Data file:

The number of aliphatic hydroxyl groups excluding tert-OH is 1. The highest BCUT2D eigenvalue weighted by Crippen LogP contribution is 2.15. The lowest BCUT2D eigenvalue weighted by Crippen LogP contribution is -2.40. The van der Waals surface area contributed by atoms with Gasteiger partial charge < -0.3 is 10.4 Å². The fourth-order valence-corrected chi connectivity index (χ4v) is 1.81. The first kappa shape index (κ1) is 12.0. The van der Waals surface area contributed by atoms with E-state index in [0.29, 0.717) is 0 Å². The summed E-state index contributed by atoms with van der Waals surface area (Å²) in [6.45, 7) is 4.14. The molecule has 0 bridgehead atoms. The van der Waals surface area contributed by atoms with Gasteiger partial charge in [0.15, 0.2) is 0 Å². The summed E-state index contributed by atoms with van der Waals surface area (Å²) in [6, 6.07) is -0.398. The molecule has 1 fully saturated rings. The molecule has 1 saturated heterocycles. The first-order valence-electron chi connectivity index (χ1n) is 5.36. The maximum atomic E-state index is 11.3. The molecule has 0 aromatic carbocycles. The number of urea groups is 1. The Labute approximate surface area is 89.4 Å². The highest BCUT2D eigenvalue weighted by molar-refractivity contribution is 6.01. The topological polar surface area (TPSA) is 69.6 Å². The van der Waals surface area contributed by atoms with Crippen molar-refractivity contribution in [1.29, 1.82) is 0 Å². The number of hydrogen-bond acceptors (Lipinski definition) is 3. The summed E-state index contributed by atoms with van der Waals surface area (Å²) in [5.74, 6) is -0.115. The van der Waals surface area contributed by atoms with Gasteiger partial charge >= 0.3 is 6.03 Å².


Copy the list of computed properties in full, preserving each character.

The number of aliphatic hydroxyl groups excluding tert-OH is 1. The highest BCUT2D eigenvalue weighted by Crippen LogP contribution is 2.15. The lowest BCUT2D eigenvalue weighted by Crippen LogP contribution is -2.40. The van der Waals surface area contributed by atoms with Gasteiger partial charge < -0.3 is 10.4 Å². The fourth-order valence-corrected chi connectivity index (χ4v) is 1.81. The first kappa shape index (κ1) is 12.0. The van der Waals surface area contributed by atoms with E-state index in [0.29, 0.717) is 0 Å². The summed E-state index contributed by atoms with van der Waals surface area (Å²) in [6.45, 7) is 4.14. The molecule has 0 bridgehead atoms. The van der Waals surface area contributed by atoms with Gasteiger partial charge in [0.15, 0.2) is 0 Å². The summed E-state index contributed by atoms with van der Waals surface area (Å²) in [6, 6.07) is -0.398. The molecule has 1 fully saturated rings. The molecule has 1 saturated heterocycles. The first-order valence-electron chi connectivity index (χ1n) is 5.36. The maximum atomic E-state index is 11.3. The molecule has 0 aromatic carbocycles. The number of urea groups is 1. The Labute approximate surface area is 89.4 Å². The highest BCUT2D eigenvalue weighted by molar-refractivity contribution is 6.01. The topological polar surface area (TPSA) is 69.6 Å². The van der Waals surface area contributed by atoms with Crippen molar-refractivity contribution in [1.29, 1.82) is 0 Å². The number of hydrogen-bond acceptors (Lipinski definition) is 3. The summed E-state index contributed by atoms with van der Waals surface area (Å²) in [5.74, 6) is -0.115. The van der Waals surface area contributed by atoms with Gasteiger partial charge >= 0.3 is 6.03 Å².